"Oh Heavenly Appearance" is joyous without being giddy (most of the time), respectful without being too brash, and quite delightful all the way through.  It makes great sense that Deric Dickens created a group name - The Dickens Campaign -  because this music is a true group effort.  Play it loud, play it often and pray that he takes this show "on the road."  For more information, go to

Monday, October 21, 2013

Buttonwood and Firehouse Live + on CDs

The John Funkhouser Trio - Mr. Funkhouser (piano, keyboards), Greg Loughman (acoustic bass), and Mike Connors (drums) - return to The Buttonwood Tree, 605 Main Street in Middletown.   This is the band's 3rd appearance in the last 2 years; this time, they are celebrating the release of "Still" (Jazsyzygy Records), the JFT's 3rd release and first in 4 years.

If you have ever seen and heard this ensemble (pictured left) in person, you know how much energy they bring to a live show.  Yes, they each have technique to burn (and, there are moments when they let it rip) but are also extremely musical.  The material on the new CD ranges from a Latin-inspired romp through Thelonious Monk's "Little Rootie Tootie" to a blues-drenched rendition of "House of the Rising Sun" (featuring a long but emotionally rich bass solo from Loughman) to a long and satisfying journey through the Rodgers/Hart standard "My Romance."  There are also 5 Funkhouser originals including the often fiery opener "Indigo Montoya's Great Escape" (named for the pianist's cat) to the multi-sectioned "The Deep"(1 of 3 tracks featuring guitarist Phil Sargent and 1 of 2 featuring the wordless vocals of Aubrey Johnson). Ms. Johnson also appears on "Leda", a ballad that turns up-tempo, propelled by Connors' splendid drum work. The CD closes with the haunting and mysterious title track; it features a fine bass solo, a hint of George Harrison's "Within You, Without You" in the melody line, atmospheric guitar, more splendid drum work and a mesmerizing piano solo.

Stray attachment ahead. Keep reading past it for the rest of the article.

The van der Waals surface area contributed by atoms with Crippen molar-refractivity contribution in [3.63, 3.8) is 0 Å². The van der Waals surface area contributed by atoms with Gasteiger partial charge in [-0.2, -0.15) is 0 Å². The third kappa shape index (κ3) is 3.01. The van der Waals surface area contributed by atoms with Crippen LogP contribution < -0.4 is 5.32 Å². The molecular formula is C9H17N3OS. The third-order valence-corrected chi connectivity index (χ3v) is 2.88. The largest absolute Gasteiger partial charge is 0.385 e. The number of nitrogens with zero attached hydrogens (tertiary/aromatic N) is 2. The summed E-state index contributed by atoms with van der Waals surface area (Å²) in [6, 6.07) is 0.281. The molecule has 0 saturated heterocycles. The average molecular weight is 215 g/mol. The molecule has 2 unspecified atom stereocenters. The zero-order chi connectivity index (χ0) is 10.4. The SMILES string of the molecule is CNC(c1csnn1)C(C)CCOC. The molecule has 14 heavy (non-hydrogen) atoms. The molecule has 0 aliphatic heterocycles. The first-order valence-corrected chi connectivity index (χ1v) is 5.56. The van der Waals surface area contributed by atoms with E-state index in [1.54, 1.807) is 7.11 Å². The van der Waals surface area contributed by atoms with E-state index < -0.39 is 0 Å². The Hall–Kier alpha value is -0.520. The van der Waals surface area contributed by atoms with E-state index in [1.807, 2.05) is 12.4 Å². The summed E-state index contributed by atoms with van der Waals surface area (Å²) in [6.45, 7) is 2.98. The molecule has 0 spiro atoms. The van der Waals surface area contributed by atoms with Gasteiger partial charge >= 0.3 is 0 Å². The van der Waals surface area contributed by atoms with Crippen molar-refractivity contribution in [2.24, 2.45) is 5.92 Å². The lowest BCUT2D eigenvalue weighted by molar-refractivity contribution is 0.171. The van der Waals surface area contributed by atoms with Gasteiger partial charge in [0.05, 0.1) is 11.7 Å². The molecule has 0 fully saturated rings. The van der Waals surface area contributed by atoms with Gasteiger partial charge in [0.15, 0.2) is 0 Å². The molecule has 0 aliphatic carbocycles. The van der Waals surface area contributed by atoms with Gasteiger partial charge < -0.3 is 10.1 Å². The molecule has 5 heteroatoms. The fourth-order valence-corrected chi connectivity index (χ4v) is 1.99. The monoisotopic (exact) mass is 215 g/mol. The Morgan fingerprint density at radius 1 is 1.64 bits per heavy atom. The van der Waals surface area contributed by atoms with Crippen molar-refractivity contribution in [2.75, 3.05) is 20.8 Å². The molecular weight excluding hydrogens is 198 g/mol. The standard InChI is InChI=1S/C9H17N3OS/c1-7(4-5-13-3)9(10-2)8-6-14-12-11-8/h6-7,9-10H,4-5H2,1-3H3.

The John Funkhouser Trio is, often, wildly inventive and great fun to watch and listen to - they can also play with grace and sweetness.  The Buttonwood gig starts at 8 p.m. this Saturday (10/26).  Go to for more information and to reserve a seat (or 2).  To learn more about Mr. Funkhouser and his talented comrades, go to  

Firehouse 12, 45 Crown Street in New Haven, is in the midst of a fascinating season.  Last week (10/18), the Elm City venue welcomed trumpeter/composer Amir ElSaffar and his splendid quintet (Dan Weiss, John Escreet, Ole Mathisen and Dave Ambrosio - wow, did they rock the performance space!) - this week, the spotlight turns to bassist/composer James Ilgenfritz and his splendid band, a quartet that features Angelika Niescier (saxophone), Andrew Drury (drums) and the amazing Denman Maroney (piano). The band's debut CD, "MIND GAMeS", was issued in 2012 on OutNow Records.  The music created by the quartet is built upon their interactions, their innate ability to act upon and/or react to what each one is playing.  Ilgenfritz is no stranger to challenges, having recorded a solo bass CD of Professor Anthony Braxton's large group compositions.